As part of Gamasutra's preview of this year's Game Development Conference, Game Developer Magazine and Gamasutra editor Simon Carless gives his top five tips for surviving this year's conference:
"1.) Remember to travel to the correct city. This may seem fairly simple, but in 2004 (when the show was in San Francisco for the first time instead of its longtime San Jose home), one infamous Gamasutra.com contributor took the bus down to Silicon Valley instead of the city by the Bay.
And according to the event’s operations staff, one poor and unfortunate attendee of a similar CMP conference ended up in San Jose, Costa Rica one year, after the person booking his travel made a rather regrettable mistake.
2.) See the celebrities, but also be practical. By this, I mean that you may be tempted to spend the entire GDC gravitating toward sexy game industry notables, who will give stimulating talks about shaping games from the top down.
But if you’re a graphics programmer, don’t miss out on a vital lecture about shaders just because the speaker isn’t as well known. It might behoove you to turn up to those sessions as well—but you knew that already!
3.) Meeting people is easy. This may be obvious. And we’re all adults here. The fact is GDC attracts likeminded people to, well, you! I’ve always found the parties, whether they be an Expo Booth Crawl or Suite Night, which are open to all, or the more rarified limited-entrance parties, to be filled with people who genuinely care about the game business and who will not object if you talk to them to this end.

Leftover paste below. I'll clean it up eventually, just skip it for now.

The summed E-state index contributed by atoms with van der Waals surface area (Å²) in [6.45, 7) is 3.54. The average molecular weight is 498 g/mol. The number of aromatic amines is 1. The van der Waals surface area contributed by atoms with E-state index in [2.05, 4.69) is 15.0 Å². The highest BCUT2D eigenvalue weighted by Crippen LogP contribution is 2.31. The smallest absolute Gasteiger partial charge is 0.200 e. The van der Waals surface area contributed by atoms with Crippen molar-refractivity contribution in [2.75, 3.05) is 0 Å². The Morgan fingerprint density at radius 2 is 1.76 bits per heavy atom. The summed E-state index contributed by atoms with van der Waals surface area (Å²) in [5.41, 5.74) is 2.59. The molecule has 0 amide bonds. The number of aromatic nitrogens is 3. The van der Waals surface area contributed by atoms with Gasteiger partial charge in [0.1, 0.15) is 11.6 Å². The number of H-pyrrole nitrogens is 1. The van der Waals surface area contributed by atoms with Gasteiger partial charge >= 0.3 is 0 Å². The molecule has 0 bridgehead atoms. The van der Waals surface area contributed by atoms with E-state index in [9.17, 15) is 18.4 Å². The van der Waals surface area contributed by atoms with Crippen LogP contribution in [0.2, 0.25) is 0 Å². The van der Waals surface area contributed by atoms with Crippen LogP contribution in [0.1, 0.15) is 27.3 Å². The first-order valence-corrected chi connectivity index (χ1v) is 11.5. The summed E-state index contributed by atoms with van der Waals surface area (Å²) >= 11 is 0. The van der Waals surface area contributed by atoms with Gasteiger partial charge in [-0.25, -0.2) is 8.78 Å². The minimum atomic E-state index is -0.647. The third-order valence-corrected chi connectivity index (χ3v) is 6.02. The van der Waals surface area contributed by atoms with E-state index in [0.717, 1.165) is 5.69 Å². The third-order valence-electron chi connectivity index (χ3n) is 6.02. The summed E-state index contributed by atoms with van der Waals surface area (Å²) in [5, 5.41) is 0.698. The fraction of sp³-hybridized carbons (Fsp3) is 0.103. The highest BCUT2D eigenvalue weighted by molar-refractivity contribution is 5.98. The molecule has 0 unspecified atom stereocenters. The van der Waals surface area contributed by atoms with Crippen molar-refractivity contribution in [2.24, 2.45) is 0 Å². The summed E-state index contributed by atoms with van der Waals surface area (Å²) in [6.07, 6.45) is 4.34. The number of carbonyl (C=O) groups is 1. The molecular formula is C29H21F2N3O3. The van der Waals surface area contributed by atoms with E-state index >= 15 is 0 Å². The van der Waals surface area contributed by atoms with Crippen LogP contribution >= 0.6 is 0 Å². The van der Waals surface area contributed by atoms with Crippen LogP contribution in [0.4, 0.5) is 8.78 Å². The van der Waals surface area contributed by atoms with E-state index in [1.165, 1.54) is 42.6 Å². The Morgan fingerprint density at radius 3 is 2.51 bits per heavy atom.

So don’t wimp out, get out! But watch out for the Harmonix employees lurking around the Guitar Hero
machines, waiting to thrash all comers, though. They’re ringers, one and all.
4.) Leave time for the expo floor. Sometimes people forget that the expo closes at 3 p.m. on Friday, and especially this year, there will be a wealth of good tools company, international pavilions, and even the Independent Games Festival Pavilion hanging out there. As a rare opportunity to check out tools and middleware with hands-on demonstrations, it’s appreciated by game professionals of all kinds.
5.) Take some time to see San Francisco (only don’t call it “ ’Frisco” or “San Fran,” please). Sightseeing may seem a little odd, given that the point of being at GDC is to immerse oneself in video game creation, but often, attendees from out of town don’t stray outside a five block radius of the convention center, and I personally think that’s a shame.
Try to make it to the Presidio, or Golden Gate Park, or any number of the city’s beautiful neighborhoods. You could even drive down the coastal highways to the San Jose Tech Museum or to Santa Cruz, if you give yourself an extra day and a small car rental allowance."
[This story originally appeared in the February 2007 GDC preview issue of Game Developer magazine.]